I find prayer difficult. It’s not that I don’t want to pray; rather, I find prayer to be a hard practice. My mind is prone to wander while I pray. Sometimes my prayers become laundry lists of things that I would like God to give me or my friends and family. So, I’ve done just about everything I can to make prayer simpler. I have practiced prayer, read books on prayer, and attended classes on prayer.
But do you know what has helped me the most? Following a pattern for prayer.
My task is to answer the question, “Do I need to follow a pattern while praying?” As I look through the Scriptures for God’s teaching on prayer, I have to respond, “No, but . . .”
Consider this: we find many prayers in the Bible, but we don’t find any texts that say, “You must pray according to this pattern.” The closest we get is the Lord’s Prayer. Teaching His disciples how to pray, our Lord prefaced the prayer by saying, “When you pray, say . . .” (Luke 11:1–4), and, “Pray then like this . . .” (Matt. 6:9–13). Christians have recognized for centuries that this means Jesus gave the Lord’s Prayer as a pattern, as an example of the kinds of things we should pray about. But the Apostles didn’t always follow this exact model. Several Apostolic prayers don’t conform to this pattern but include only select elements of it (e.g., Eph. 3:14–21; Jude 24–25). And when we look to the Old Testament, we find many different kinds of prayers. For instance, the book of Psalms features many different prayers, though they can be grouped into several categories.
If we must follow a set pattern when we pray, surely God’s Word wouldn’t record so many different kinds of prayers. Yet, that Scripture does contain many prayers and prayer patterns suggests that while none of them are required of us absolutely, following the structure and topics of the biblical prayers is a good practice.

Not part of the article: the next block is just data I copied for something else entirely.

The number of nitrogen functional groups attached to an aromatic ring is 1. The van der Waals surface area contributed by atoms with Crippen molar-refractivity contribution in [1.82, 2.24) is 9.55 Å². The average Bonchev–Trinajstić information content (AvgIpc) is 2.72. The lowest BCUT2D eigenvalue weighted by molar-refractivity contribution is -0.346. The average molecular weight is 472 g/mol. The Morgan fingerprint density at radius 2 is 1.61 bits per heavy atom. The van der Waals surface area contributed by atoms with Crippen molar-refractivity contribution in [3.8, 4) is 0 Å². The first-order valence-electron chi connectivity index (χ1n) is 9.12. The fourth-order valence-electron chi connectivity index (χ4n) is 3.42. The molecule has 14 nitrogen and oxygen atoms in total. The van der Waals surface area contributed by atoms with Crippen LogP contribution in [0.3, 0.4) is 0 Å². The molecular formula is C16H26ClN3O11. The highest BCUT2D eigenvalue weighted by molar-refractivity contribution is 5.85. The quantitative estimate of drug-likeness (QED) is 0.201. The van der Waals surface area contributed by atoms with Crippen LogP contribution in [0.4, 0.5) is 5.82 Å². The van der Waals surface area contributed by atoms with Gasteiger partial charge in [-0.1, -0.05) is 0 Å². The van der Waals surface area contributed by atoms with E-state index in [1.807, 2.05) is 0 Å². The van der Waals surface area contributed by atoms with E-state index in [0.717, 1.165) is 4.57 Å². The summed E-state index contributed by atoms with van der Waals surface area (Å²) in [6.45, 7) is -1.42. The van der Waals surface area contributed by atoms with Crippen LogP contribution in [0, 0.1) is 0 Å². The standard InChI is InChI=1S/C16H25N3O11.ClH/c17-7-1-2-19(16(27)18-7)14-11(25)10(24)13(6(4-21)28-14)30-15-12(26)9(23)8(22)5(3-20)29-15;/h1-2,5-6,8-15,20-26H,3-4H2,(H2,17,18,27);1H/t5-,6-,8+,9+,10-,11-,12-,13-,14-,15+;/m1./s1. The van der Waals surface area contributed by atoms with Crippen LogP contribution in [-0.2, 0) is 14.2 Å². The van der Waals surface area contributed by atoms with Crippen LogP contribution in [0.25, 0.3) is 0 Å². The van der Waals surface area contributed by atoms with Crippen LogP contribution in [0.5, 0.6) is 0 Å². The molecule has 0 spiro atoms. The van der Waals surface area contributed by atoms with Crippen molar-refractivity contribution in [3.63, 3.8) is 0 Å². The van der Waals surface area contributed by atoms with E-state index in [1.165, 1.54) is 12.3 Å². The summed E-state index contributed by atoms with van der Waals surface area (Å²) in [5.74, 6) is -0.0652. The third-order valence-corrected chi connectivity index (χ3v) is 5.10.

I’ve found this to be true personally. Praying through the Psalms, substituting my concerns for the psalmist’s context-specific requests, has helped me pray not only for my own needs but for the broader concerns of God’s kingdom. I’ve also benefited from extrabiblical patterns for prayer that are based on Scripture. Dr. R.C. Sproul frequently commended the ACTS pattern so that we would include adoration (A), confession of sin (C), thanksgiving (T), and supplication (S) in our prayers. Martin Luther’s A Simple Way to Pray helps us have well-rounded prayers while at the same time teaching us the Lord’s Prayer, the Apostles’ Creed, and the Ten Commandments. I could list many more examples.
There’s almost no end to the number of patterns of prayer that we can follow. We aren’t required absolutely to use any of them, but wise is the believer who makes use of the resources God has given His church to help us pray.
Robert Rothwell (@Robert_Rothwell) is associate editor for Tabletalk magazine and a graduate of Reformed Theological Seminary in Orlando, Fla. He is writing the daily studies on the Old Testament Historical Books this year.